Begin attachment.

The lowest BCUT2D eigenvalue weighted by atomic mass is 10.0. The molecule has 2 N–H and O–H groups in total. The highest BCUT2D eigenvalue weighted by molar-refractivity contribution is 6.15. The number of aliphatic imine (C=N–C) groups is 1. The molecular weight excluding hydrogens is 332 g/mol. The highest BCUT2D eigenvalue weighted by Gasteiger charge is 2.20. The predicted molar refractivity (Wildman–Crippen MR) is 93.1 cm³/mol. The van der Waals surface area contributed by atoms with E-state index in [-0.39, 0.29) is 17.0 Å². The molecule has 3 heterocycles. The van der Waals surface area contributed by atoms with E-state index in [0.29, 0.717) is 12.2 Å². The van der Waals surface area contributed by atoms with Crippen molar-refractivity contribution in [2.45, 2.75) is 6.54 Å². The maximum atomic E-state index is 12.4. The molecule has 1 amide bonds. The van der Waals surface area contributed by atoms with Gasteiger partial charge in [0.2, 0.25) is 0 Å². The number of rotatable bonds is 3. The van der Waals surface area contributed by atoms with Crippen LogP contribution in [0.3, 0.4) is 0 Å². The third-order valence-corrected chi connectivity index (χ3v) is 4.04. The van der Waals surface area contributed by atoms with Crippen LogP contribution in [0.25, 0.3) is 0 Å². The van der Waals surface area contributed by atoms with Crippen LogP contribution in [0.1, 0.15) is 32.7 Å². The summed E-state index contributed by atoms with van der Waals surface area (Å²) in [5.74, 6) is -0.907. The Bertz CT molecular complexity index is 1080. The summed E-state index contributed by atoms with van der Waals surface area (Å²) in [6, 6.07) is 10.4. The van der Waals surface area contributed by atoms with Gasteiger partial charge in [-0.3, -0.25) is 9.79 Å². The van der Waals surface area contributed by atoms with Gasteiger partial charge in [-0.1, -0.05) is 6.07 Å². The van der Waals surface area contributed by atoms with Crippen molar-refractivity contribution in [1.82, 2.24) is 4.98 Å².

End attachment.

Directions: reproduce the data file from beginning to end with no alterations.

The lowest BCUT2D eigenvalue weighted by atomic mass is 10.0. The molecule has 2 N–H and O–H groups in total. The highest BCUT2D eigenvalue weighted by molar-refractivity contribution is 6.15. The number of aliphatic imine (C=N–C) groups is 1. The molecular weight excluding hydrogens is 332 g/mol. The highest BCUT2D eigenvalue weighted by Gasteiger charge is 2.20. The predicted molar refractivity (Wildman–Crippen MR) is 93.1 cm³/mol. The van der Waals surface area contributed by atoms with E-state index in [-0.39, 0.29) is 17.0 Å². The molecule has 3 heterocycles. The van der Waals surface area contributed by atoms with E-state index in [0.29, 0.717) is 12.2 Å². The van der Waals surface area contributed by atoms with Crippen molar-refractivity contribution in [2.45, 2.75) is 6.54 Å². The maximum atomic E-state index is 12.4. The molecule has 1 amide bonds. The van der Waals surface area contributed by atoms with Gasteiger partial charge in [0.2, 0.25) is 0 Å². The number of rotatable bonds is 3. The van der Waals surface area contributed by atoms with Crippen LogP contribution in [0.3, 0.4) is 0 Å². The third-order valence-corrected chi connectivity index (χ3v) is 4.04. The van der Waals surface area contributed by atoms with Crippen LogP contribution in [0.25, 0.3) is 0 Å². The van der Waals surface area contributed by atoms with Crippen LogP contribution in [0.1, 0.15) is 32.7 Å². The summed E-state index contributed by atoms with van der Waals surface area (Å²) in [5.74, 6) is -0.907. The Bertz CT molecular complexity index is 1080. The summed E-state index contributed by atoms with van der Waals surface area (Å²) in [6, 6.07) is 10.4. The van der Waals surface area contributed by atoms with Gasteiger partial charge in [-0.3, -0.25) is 9.79 Å². The van der Waals surface area contributed by atoms with Gasteiger partial charge in [-0.1, -0.05) is 6.07 Å². The van der Waals surface area contributed by atoms with Crippen molar-refractivity contribution in [1.82, 2.24) is 4.98 Å².